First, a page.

A freelance contributor spotted the remains of the truck one day as a guy was cleaning out of his garage and had pulled the truck out in the front yard. By then the truck had gone through a couple people since Murray sold it. The freelance-contributor took some pictures of the car and sent them to Murray wondering if it could be the Dream Truck. Murray recognized his old custom car and was amazed that the truck had survived. About the same time Bruce Glascock stopped by Spencer Murray telling him that he had to find the Dream Truck. Murray finally gave after, and told Glascock that he knew that the truck was somewhere in Stockton. He told Bruce that he didn't knew the address. Bruce went to Stockton, and went from door to door looking for the truck. He finally found the guy who owned the truck in 1971. Bruce asked the owner if he would sell the truck, but he refused to sell it as he had planned to fix it up. Glascock told him that he would give anything he wanted for the truck, but he still refused.[9] After begging the fellow for several years, the owner told Clascock in July of 1977 that if he had not started work on the truck by the end of the year he would sell it. On January 1, 1978 Glascock called the owner, and he agreed to sell it. Glascock called Gary Emory, and they left the next day to retrieve the remains.[10]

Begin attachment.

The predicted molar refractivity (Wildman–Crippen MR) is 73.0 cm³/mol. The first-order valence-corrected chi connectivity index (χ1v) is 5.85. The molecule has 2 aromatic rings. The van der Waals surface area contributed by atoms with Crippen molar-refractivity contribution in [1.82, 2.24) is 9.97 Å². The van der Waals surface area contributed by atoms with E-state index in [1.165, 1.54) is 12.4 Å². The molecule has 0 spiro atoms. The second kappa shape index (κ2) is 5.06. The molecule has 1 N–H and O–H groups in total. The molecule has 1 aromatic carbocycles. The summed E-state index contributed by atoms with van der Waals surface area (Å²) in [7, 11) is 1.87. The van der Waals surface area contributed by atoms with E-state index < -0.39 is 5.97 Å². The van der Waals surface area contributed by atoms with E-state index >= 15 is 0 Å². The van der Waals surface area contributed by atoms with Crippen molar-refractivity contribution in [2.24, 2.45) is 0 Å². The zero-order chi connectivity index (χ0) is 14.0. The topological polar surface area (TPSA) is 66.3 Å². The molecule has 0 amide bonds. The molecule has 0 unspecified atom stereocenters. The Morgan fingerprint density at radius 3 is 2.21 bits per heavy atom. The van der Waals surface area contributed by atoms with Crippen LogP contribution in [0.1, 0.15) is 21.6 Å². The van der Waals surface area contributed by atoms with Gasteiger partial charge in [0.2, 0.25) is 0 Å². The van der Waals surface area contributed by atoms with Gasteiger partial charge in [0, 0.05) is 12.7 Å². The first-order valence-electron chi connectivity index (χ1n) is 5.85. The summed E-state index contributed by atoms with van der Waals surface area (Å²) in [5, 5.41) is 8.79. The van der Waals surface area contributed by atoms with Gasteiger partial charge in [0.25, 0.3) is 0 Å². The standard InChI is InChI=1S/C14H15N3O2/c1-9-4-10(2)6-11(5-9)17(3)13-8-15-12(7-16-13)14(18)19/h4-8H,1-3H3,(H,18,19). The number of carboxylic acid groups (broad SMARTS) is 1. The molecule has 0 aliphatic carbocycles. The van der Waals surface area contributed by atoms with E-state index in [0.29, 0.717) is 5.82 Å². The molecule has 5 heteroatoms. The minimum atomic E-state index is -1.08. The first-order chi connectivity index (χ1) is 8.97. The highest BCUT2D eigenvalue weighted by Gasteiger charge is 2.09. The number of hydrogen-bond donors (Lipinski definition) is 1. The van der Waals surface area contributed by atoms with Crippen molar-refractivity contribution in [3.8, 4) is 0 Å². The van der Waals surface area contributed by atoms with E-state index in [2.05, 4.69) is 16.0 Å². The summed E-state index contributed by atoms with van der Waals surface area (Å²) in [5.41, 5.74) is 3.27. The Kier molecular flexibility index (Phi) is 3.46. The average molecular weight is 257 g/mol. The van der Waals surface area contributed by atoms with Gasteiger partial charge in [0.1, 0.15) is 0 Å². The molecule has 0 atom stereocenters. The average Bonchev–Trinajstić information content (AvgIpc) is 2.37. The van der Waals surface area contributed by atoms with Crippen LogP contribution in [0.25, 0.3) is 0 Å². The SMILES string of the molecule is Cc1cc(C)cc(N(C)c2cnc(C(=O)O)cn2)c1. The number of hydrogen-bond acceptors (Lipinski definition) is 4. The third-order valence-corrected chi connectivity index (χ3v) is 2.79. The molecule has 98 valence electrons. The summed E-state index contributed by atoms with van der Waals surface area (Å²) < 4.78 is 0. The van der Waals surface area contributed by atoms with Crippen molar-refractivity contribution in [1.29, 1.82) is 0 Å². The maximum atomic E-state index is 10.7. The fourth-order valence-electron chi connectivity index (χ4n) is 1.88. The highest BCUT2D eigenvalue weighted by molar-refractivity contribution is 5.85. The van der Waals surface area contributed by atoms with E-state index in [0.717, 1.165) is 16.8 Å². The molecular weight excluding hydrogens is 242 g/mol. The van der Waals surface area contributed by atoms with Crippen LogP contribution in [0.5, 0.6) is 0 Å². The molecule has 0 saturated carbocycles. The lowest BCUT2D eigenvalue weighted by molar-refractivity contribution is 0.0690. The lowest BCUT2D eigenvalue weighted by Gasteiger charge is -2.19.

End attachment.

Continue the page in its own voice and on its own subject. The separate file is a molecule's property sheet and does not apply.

After picking up the remains, Glascock procured a bodyshop especially for the restoration of the car. After a while Glascock gave up his short-lived bodyshop investment, and returned to his regular profession of electrical contracting. After selling the shop he hired a skilled metalman to begin the restoration of the Dream Truck. The car was dismantled into bits and pieces, and the sheetmetal sent to Redi-Strip in Santa Fe Springs, California for stripping. After the parts returned from stripping, Glascock's skilled metalman "disappeared", and Bruce had to find a new suitable replacement. Not able to find anyone in California, Glascock hired Carl Green and Wesley Jones of Bartlesville, Oklahoma to do the job. When the parts were stripped for paint, bondo and filler, Green decided not to relead leaded parts of the car as this would melt the original lead away. Instead he decided to thoroughly clean both virgin sheet metal and lead with Prep-Sol, before he applied a thin skim coat of plastic filler. Doing this, he retained the original surface contours where they were unaffected by damage and help seal the antiquated surfaces against further deterioration.[5]